A team of researchers led by Dylan Poulus from Southern Cross University will collaborate with Federation University, UTAS and the University of Groningen in partnership with Guinevere Capital to learn what factors contribute to a successful performance in Esports and develop a model for future success. The team will work with key stakeholders and emerging athletes to identify these key factors so that athletes are better prepared for future international competitions.

Coaching Science:

Cristina Caperchione and a team of researchers from the University of Technology Sydney will work in collaboration with researchers from Victoria University, Cricket NSW and Gymnastics Australia in partnership with Swimming Australia, Athletics Australia and NSW Institute of Sport (NSWIS) to develop practical strategies and guidelines to help Australian high performance coaches better identify, manage and support athletes with their mental health and wellbeing.

Sports Performance Optimisation:

Phillip Bellinger and a team of researchers from Griffith University, Ghent University in Belgium, the University of Technology Sydney and Mermaid Beach Radiology will work in partnership with the Queensland Academy of Sport, South Australian Sports Institute and AusCycling to create a non-invasive technique which estimates the muscle typology of elite athletes. This technique will allow coaches and support staff to gain a better understanding of the athlete’s muscle data and adjust individual training programs to achieve better performance outcomes.

Researchers from Southern Cross University, led by Associate Professor Christian Swann will collaborate with researchers from the University of Canberra and the University of Wollongong in partnership with Athletics Australia to deliver leading research on how to achieve optimal performance through identifying and improving athlete’s mental performance during competition.

Practice Enhancement:

Andrew Govus from La Trobe University will lead a team of researchers in collaboration with the Victorian Institute of Sport (VIS) to create a central library of sport specific data to be used for educational purposes. The project will allow sport scientists to have better access to the latest data and best practice guidelines to inform evidence-based strategies aimed at improving athlete performance.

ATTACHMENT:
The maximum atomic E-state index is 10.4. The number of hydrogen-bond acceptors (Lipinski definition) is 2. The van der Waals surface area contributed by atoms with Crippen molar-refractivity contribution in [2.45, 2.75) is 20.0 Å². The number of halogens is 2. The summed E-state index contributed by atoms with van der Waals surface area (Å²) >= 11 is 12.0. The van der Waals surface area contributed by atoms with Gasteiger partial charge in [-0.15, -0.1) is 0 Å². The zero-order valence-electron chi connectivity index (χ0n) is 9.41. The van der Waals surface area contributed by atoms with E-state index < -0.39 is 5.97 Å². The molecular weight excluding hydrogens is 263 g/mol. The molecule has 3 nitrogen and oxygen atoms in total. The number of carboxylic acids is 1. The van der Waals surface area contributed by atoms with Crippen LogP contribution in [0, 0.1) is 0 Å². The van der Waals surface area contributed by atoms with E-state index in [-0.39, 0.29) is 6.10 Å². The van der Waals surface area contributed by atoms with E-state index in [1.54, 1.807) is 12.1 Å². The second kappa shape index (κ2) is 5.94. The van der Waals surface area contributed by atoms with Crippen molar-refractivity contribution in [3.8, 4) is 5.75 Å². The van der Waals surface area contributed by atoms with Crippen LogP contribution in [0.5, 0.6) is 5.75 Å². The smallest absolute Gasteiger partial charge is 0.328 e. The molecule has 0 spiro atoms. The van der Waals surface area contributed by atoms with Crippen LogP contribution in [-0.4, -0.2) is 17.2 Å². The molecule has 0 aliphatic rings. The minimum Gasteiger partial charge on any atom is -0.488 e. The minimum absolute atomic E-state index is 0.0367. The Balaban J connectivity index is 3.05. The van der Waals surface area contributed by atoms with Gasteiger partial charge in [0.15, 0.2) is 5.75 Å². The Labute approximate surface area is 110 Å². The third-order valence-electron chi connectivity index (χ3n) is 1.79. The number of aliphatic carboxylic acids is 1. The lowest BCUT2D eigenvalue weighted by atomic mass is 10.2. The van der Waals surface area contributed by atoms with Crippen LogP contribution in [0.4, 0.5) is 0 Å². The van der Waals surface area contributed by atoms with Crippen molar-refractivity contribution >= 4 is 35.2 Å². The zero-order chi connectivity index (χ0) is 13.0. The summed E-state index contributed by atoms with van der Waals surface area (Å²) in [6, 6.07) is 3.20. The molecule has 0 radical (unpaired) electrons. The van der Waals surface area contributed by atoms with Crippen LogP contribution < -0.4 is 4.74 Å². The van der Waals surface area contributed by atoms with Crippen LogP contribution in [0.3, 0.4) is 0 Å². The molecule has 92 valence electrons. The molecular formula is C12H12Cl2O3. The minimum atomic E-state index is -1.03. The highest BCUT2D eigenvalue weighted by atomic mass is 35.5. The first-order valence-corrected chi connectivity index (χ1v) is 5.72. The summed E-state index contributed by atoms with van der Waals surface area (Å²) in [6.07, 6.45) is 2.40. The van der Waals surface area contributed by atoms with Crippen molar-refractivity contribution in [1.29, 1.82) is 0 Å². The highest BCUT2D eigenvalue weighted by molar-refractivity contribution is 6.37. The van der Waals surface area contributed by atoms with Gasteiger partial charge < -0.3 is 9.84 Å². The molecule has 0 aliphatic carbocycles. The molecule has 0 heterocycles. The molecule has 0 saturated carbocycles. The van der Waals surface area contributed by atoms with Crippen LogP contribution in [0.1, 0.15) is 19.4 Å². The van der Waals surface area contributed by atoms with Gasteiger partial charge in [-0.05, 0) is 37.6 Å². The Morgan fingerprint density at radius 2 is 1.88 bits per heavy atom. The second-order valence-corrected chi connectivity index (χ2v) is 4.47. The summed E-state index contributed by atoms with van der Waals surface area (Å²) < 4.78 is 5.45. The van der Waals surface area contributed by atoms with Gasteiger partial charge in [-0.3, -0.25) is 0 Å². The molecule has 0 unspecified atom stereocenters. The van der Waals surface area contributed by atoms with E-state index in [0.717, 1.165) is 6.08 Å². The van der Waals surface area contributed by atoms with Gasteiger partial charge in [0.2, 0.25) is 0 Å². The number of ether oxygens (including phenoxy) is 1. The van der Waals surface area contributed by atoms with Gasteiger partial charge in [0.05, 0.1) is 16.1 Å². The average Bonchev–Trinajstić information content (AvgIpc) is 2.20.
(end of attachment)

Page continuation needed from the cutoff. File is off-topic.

Amelia Carr and Helen Brown from Deakin University will collaborate with researchers from Athletics Australia, Victorian Institute of Sport and Paddle Australia, and partner organisations Athletics Australia, Rowing Australia, Paralympics Australia and the Australian Olympic Committee to use ‘implementation science’ to better understand the essential requirements for athletes and coaches to adopt the findings of evidence-based research into heat preparation strategies for athletes competing in major championship events in hot-weather conditions. While the current project will focus on the implementation of research findings aimed at reducing the harmful effects of acute heat exposure as the target research for translation, their work will pave the way for more optimal research implementation strategies into high performance environments more broadly.

Marion Mundt from the University of Western Australia will collaborate with researchers from Athletics Australia in partnership with NSWIS to develop a virtual assessment tool aimed at improving athletes’ ideal body positions. The automated tool will capture a series of movements in 2D video and provide critical information to coaching staff and athletes on how to improve their high jump performance and prevent injuries.